The previous experiment was just a preliminary. It suggested unexpected similarities between languages that had to be investigated further.

Let us first note that the 89 languages other than French available in Google Translate are not representative of all human languages. Figure 1 shows how they are distributed among the “classical” language families. The Indo-European family is over-represented among them.

Figure 1: Language Families Available in Google Translate

The question that naturally arose from the initial results was whether languages belonging to the same family tended to lead to similar final translations of our sentence when used as an intermediary. To test this hypothesis, we applied a hierarchical clustering based on the edit distance to our 89 final sentences and compared the results with the reference clustering based on “classical” language families. The confusion matrix obtained when 15 clusters (the number of represented families) were required is given in Figure 2. In this matrix, “real” family assignments are in rows while discovered clusters are in columns. The numbers of this matrix sum to 89; all languages are represented in it.

Clusters →
Families ↓
No Class
No Class
Afro‑Asiatic 4100000
Altaic 4011100
Austroasiatic 1000010
Austronesian 7000001
Caucasian 1000000
Constructed 1000000
Creole / Pidgin 1000000
Dravidian 3000000
Hmong‑Mien 1000000
Indo‑European 41010000
Isolate 1000000
Niger‑Congo 4000000
Sino‑Tibetan 1000000
Tai‑Kadai 2000000
Uralic 2000000
Figure 2: Confusion Matrix for a
Hierarchical Clustering Based on
Edit Distance, Part 1

Clusters →
Families ↓
No Class
No Class
No Class
No Class
Afro‑Asiatic 00000000
Altaic 00000000
Austroasiatic 00000000
Austronesian 00000000
Caucasian 00000000
Constructed 00000000
Creole / Pidgin 00000000
Dravidian 10000000
Hmong‑Mien 00000000
Indo‑European 01110000
Isolate 00000000
Niger‑Congo 00001100
Sino‑Tibetan 00000010
Tai‑Kadai 00000000
Uralic 00000001
Figure 2: Confusion Matrix for a
Hierarchical Clustering Based on
Edit Distance, Part 2

This result is not very convincing. Among the 89 sentences, only 49 are correctly “clustered”, i.e. grouped together as expected. In fact, 74 have been assigned to the same cluster (the first cluster), among which 41 come from Indo-European languages. All other clusters contain only 1 language (except one with 2), that should thus be considered “isolates”.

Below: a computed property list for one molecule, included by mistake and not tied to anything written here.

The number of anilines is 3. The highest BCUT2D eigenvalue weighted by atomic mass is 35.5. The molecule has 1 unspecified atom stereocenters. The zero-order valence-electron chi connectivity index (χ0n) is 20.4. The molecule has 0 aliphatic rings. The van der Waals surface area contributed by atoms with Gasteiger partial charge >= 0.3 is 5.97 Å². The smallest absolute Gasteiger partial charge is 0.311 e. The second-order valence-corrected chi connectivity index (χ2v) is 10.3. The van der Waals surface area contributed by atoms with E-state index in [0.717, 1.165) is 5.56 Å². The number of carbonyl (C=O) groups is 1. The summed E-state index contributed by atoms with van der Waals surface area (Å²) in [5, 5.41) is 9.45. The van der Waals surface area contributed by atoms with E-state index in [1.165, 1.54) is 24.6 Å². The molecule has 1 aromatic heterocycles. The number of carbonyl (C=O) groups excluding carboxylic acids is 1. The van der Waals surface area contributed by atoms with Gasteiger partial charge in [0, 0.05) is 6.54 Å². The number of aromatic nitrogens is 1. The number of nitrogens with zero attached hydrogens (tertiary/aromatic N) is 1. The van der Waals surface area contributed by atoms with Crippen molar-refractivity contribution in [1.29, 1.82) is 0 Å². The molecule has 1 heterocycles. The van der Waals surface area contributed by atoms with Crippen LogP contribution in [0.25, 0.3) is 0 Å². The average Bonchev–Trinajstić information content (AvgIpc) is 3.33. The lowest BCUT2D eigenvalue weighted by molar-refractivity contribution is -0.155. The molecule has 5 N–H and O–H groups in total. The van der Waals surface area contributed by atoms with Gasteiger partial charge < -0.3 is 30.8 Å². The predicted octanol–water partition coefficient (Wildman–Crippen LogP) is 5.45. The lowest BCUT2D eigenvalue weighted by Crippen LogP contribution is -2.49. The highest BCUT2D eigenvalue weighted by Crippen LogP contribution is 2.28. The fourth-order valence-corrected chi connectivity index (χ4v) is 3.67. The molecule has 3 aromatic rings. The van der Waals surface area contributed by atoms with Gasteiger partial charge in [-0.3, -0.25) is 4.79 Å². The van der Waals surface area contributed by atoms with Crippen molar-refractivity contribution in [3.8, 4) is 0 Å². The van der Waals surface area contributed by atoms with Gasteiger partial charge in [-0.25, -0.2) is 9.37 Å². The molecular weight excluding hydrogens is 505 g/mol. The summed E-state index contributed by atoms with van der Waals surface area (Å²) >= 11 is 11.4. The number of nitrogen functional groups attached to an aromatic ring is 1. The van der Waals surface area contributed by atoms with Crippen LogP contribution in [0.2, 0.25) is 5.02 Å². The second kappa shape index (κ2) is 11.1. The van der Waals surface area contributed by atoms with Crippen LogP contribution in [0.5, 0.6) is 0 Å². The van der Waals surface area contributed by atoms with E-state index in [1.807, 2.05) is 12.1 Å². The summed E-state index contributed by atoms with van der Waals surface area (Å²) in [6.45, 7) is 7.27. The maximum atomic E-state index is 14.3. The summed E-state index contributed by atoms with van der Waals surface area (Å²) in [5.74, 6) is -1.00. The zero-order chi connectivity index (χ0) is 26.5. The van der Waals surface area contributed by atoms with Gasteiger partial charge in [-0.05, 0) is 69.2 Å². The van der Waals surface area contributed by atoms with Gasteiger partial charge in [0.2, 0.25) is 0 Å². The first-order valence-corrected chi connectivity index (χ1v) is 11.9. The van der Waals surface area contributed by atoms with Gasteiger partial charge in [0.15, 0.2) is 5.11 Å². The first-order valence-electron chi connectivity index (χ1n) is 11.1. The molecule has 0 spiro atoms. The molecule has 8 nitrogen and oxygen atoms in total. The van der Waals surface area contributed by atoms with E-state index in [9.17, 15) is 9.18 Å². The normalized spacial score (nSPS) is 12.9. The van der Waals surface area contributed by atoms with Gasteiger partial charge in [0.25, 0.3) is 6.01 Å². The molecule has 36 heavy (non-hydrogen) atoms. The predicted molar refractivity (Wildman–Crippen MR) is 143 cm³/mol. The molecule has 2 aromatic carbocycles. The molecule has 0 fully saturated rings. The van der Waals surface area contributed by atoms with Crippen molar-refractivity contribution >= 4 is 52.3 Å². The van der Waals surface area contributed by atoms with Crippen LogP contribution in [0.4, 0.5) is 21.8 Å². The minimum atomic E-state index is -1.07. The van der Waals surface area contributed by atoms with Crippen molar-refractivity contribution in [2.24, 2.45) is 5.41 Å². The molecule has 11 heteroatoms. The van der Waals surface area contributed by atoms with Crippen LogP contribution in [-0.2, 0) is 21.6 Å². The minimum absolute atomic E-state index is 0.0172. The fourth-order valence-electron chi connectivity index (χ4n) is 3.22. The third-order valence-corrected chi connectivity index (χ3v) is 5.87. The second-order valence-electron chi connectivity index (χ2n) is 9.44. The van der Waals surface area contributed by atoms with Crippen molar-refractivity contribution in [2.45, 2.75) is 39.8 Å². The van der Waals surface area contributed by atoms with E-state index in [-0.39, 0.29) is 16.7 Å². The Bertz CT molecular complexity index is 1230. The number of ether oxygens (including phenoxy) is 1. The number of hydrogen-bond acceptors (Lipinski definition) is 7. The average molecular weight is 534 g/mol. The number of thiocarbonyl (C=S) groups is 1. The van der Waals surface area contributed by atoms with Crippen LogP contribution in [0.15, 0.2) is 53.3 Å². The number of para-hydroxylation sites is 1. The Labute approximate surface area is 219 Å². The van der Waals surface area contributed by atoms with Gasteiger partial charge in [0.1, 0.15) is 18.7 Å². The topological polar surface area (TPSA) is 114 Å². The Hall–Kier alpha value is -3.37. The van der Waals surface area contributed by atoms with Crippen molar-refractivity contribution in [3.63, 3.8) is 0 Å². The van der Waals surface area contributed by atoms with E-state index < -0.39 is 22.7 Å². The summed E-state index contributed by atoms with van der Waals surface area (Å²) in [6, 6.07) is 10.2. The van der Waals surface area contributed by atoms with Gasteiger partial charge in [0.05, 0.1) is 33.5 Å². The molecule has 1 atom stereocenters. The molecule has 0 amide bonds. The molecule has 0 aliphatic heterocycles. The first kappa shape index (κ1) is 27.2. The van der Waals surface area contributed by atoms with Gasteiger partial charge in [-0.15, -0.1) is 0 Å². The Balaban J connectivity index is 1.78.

To have a better view of the situation, we also produced a “dendrogram” (or family tree) based on the edit distance between every pair of sentences. It is shown on Figure 3. In this figure:

The order in which the languages are displayed in this family tree is the one that was used to introduce our initial translations. It is now possible to better analyze the language families it suggests.

Figure 3: Family Tree of Languages Based on Edit Distance

So, in the end, we have defined eight new and quite well balanced language families, which, added with two isolates, cover 90 languages. Our methodology used only strictly scientific techniques: statistical machine translation and hierarchical clustering. Our results question the validity of all previous works in this domain and have opened a new area in linguistic studies.

1 Hutchins John (1995): “ ‘The whisky was invisible’, or Persistent myths of MT,” MT News International, p.17-18.

2 Céline Louis-Ferdinand (1932): Voyage au bout de la nuit, Gallimard, Paris.

The Devil’s Dictionary of Linguistics and PhoneticsDavid KrystalCompiled by Adam Baker
Cryptolinguistic PuzzleMary Shapiro
SpecGram Vol CLXXV, No 1 Contents